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Karin Lowachee
Warner Aspect, 451 pages

Art: Matt Stawicki
Karin Lowachee
Karin Lowachee's family moved from Guyana, South America to near Toronto, Ontario when she was about 2 years old. After university, she tried various jobs unrelated to writing, before being rejected from the graduate writing program at the University of British Columbia. Offered the chance, she went to Rankin Inlet on the west coast of Hudson Bay where she spent 9 months. Her novel, Warchild, won the Warner Aspect First Novel Contest.

Karin Lowachee Website
ISFDB Bibliography
SF Site Interview: Karin Lowachee
Article: The Backburner Book
SF Site Excerpt: Warchild

Past Feature Reviews
A review by Cindy Lynn Speer

Jos Musey is eight years old when his world is destroyed by pirates. He and a few other children are imprisoned, taken off the merchant ship Mukudori. Everyone else, including Jos's parents, are killed. Jos, because he is exceptionally pretty, is kept by the notorious pirate Falcone for his own purposes. Falcone trains him, and does other things that are too terrible to be more than hinted at, things which will dominate him and his actions through out the book. Joss manages to escape, only to be captured by another enemy. An alien people, the striviirc-na and the people of the Earth Hub have been fighting over mineral rights on a moon the strivs have supposedly discovered first. Jos is taken in by their most famous of human sympathizers, the Warboy. Trust comes slowly as he is trained by Warboy and his family to fight, and to use the comps (a type of computer that creates its own interfacable environment of codes and information that one can invade, like a virtual reality). He eventually becomes a spy, shipping out on the Macedon, a huge warship ruled by Captain Azarcon. It is not an easy ship, Azarcon takes the tough but fair rule to the greatest extent. Away from the influence of the strivs, he hears intel that makes him doubt the actions of the people he is spying for. Who in this war is right? Is the man who saved his life nothing more than a slaver? These questions and more will have to be answered before Jos can learn to live with himself, his past and his future.

The principal element of Warchild that colours everything we see is Jos's hinted-at past with Falcone. His inability to trust and his feelings of instability makes it hard for him to make friends or to act with certainty about anything. The relationships he does form are awkward. For example, his relationship with Warboy, also called Niko, is a strange combination of brotherly and romantic love. It's never spoken of -- Niko basically treats him like a much beloved student, but one can't help to wonder if some of these emotions on Jos's part aren't because it's the only way he knows how to show love. This thought creeps into your mind especially after you meet the only other Mukudori survivor, Evan. Evan is pretty honest about the fact that half of his duties on the pirate ship he was sold to were of a sexual nature, and he attempts to seduce Jos out of gratitude mixed with the fact that it's the only way he knows how to get things. Even eight years later, he can hardly trust anyone or stand to be touched. He's always looking to see what a person wants from him; it makes him an incredibly emotionally fragile young man. Aside from that, he is also, oddly enough, a very strong character. He can shoot anything he's handed, and he has an affinity for technology. I thought he made a very interesting and complex hero. He does what he feels he has to, even though he doesn't want to, and that shows more bravery than I think I would be capable of.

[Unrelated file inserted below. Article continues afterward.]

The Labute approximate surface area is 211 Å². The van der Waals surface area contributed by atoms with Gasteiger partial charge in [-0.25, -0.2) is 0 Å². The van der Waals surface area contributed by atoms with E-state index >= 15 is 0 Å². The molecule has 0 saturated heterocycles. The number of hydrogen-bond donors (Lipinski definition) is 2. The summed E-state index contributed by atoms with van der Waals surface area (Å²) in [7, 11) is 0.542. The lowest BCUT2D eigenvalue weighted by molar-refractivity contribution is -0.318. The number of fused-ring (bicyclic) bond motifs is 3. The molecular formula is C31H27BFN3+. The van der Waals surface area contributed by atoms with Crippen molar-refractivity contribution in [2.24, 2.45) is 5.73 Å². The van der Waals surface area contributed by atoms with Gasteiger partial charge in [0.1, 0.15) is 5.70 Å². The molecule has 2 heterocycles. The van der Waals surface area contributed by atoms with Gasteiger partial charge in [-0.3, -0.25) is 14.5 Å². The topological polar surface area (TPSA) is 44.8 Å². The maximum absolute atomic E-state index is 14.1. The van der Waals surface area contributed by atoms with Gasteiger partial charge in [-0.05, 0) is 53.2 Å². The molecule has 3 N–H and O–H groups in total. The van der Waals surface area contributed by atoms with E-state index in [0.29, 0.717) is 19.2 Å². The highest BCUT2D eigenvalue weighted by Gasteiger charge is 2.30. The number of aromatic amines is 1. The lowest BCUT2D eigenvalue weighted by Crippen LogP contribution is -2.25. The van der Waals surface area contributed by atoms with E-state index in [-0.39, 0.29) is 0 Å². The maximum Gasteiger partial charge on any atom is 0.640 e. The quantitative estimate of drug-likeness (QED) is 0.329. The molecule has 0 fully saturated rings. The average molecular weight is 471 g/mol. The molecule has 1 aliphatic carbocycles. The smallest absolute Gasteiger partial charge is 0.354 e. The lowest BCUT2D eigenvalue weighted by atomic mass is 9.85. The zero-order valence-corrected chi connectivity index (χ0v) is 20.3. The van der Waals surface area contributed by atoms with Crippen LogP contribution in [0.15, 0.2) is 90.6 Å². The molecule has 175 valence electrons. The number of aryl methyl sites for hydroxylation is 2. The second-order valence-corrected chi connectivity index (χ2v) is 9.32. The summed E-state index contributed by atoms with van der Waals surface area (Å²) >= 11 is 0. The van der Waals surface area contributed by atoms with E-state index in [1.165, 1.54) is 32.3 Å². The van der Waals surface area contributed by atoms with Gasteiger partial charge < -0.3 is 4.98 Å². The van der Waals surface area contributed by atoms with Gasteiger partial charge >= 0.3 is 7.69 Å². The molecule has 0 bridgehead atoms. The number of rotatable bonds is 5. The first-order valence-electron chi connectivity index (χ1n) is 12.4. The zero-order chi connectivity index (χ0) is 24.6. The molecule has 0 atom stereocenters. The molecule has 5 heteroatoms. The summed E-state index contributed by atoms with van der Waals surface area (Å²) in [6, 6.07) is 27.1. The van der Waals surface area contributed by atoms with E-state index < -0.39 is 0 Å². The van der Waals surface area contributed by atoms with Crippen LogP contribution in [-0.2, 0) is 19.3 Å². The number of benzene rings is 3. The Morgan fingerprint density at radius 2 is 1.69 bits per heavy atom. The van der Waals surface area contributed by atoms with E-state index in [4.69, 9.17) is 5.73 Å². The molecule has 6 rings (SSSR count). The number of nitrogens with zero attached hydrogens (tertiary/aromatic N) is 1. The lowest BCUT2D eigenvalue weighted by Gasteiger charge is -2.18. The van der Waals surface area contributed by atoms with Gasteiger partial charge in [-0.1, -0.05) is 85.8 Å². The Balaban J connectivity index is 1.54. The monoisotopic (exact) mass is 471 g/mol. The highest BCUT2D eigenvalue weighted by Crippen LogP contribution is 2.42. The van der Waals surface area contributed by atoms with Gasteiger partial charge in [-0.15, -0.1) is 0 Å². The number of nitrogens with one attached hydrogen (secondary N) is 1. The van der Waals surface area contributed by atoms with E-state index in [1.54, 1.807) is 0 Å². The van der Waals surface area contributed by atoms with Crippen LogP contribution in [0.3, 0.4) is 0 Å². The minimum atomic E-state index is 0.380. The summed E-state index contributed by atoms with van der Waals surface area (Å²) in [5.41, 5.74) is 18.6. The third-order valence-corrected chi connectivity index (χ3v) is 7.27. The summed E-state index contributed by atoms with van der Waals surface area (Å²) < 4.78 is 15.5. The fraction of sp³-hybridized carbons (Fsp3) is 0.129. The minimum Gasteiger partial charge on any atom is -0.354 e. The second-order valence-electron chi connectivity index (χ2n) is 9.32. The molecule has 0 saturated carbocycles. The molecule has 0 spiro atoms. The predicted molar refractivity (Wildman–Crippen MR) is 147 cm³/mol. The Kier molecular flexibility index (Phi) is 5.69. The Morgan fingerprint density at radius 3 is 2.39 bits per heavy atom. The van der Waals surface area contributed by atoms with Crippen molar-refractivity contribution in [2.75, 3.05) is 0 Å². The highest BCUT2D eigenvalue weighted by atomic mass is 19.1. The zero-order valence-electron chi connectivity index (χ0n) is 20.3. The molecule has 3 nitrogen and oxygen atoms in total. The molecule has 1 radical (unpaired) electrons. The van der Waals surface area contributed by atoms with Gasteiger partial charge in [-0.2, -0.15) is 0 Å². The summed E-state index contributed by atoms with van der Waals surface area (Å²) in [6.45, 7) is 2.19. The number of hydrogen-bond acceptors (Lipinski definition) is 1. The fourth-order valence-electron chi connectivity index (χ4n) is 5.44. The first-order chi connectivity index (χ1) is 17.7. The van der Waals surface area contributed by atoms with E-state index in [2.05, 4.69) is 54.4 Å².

The other characters are almost equally interesting. Azarcon, who has his own reasons for hunting Falcone, Niko's brother who clearly doesn't like Jos, Erret Dorr who seems like nothing more than a bully until you look below the surface.

The striviirc-na are an Japanese-flavored race, interesting and admirable. It is little wonder that the symps -- human sympathizers -- are willing to stand by them. They are a calm, intelligent people. I especially appreciate the fact that their flesh is all sorts of colours until they gain their place, or caste, then they are pigmented white and given elaborate tattoos. Karin Lowachee adds other interesting elements that make the culture feel more real, such as the food, the decorations of the houses, and shows them all to be very purposeful to the life of these characters.

I also thought the setting was well done. There is a toughness, a no-nonsense approach to the war, to the ship life. There is no gentleness here, everyone knows that any moment they might be called to fight the enemy. Even so, they all have a very familial feel, and wear the tattoos of their ship with pride. Ship life is well described, and, interestingly enough, Jos can recognize the different ship engines by sound.

Warchild earned Karin Lowachee the Warner Aspect First Novel Award, and I can see why. It's a good book particularly for those who enjoy espionage and deep space adventures with an added psychological complexity.

Copyright © 2002 Cindy Lynn Speer

Cindy Lynn Speer loves books so much that she's designed most of her life around them, both as a librarian and a writer. Her books aren't due out anywhere soon, but she's trying. You can find her site at

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